Your mid-level managers can either be future strategic leaders for your business or your competition; the choice is yours. By reviewing your succession planning, you can identify the influencers who will impact your workplace for the years to come. Naturally, investing in these heavy-hitters is an essential step in retaining top talent.

After assessing our mid-level managers, we identified the lack of growth opportunities as a significant trend. As a result, we implemented a leadership development initiative that exchanged our mid-level managers with ally companies to attend various leadership courses. On top of the apparent diplomatic relations gained with ally organizations, this investment acted as a reward to top-performing managers because it met their need to grow. Let’s face it, attending a conference and having the opportunity to learn what peers within the industry are doing is fun. When employees grow and have fun, people are willing to stay due to the climate your mid-level managers have established.

Strategic Apex.

Last but certainly not least is the C-suite. As the name implies, strategic culture-building starts at the apex of an organization. Your chiefs set the norms, accept the behaviors, and share the vision of what it means to be an employee at your business. Therefore, their vision statements must reach every level of the organization’s structure. I highly recommend revisiting your departments and assessing if your employees have access to your vision. Is it posted on a read-board? Perhaps on a share-drive? Can it be found in the breakroom? It is your responsibility to ensure employees have access to it and that it clearly articulates your vision.

That brings me to the next point. Writing a clear vision can be difficult; that’s why executives need to conduct a vision statement assessment. One mistake often made by executives is writing in an overly verbose manner. Contrary to popular belief, wordy vision statements do not make leaders appear more intelligent. Lengthy words work to muddle the message and confuse employees. Keep in mind when publishing your philosophy that less is better. Work to make your statement as concise as possible so that you do not lose its essence.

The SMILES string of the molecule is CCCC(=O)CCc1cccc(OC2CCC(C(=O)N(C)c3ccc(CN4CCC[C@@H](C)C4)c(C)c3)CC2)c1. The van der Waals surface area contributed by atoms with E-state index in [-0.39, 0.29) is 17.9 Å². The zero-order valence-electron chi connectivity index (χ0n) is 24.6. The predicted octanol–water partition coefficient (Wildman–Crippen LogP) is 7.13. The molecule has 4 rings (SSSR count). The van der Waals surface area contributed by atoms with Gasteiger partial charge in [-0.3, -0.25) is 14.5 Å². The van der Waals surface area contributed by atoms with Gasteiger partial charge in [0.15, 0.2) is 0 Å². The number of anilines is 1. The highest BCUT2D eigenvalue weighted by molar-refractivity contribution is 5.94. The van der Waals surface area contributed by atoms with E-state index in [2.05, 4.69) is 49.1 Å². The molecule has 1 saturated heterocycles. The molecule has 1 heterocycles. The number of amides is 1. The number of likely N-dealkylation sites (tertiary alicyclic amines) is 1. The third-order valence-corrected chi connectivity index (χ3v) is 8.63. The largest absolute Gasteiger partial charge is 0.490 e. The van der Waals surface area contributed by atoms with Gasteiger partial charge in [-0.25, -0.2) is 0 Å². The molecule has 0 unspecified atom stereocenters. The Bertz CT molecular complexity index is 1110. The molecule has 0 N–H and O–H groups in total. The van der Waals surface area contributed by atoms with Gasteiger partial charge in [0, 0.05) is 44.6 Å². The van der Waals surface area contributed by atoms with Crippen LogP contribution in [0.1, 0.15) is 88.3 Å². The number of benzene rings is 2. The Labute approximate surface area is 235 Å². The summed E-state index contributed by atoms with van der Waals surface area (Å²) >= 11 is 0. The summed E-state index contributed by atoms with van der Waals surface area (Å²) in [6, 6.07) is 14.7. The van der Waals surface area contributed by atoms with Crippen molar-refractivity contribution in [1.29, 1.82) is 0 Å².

We use a vision statement refinement workshop at my organization, where leaders polish their message to perfection. Each department lead exchanges his or her statements and examines them for updates, inaccuracies, and clarity. The workshop works as a team to ensure the department’s priorities weave throughout the contents, and it remains authentic to our organization’s overarching mission statement. Once the session is complete, we revisit departments biannually and conduct a short ten-minute guided discussion over the essential tenants. If you haven’t said it in four months, you have never said it.

Building a positive workplace culture requires strategic partners to empower employees so that they can focus on their performance and avoid the distractions of toxicity. The best method to achieve this state is to build your organization’s culture strategically: analyze data, facilitate initiatives to correct the gaps, and apply them across all areas of your organization’s structure. After the initial corrective actions produce results, your company starts gaining inertia, and your people will be honored to be a part of your team. Together, you and your employees will outpace the competition.


Written by Ernest R. Twigg.

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Ernest R. Twigg
Ernest R. Twigg is an award-winning senior executive advisor, author, and speaker at 1st Battalion, 11th Marines. He leads 850 employees and has consulted c-suites across industries to unleash the leadership potential in their employees. Ernest's insight is sought after and is codified in his book "A Leader Provides" and various magazine articles that transcribes military leadership into private-sector gains. Ernest lives in California, where he spends his days playing chess and studying human performance, neuroscience, and leadership. Ernest R. Twigg is an opinion columnist for the CEOWORLD magazine. Follow him on LinkedIn.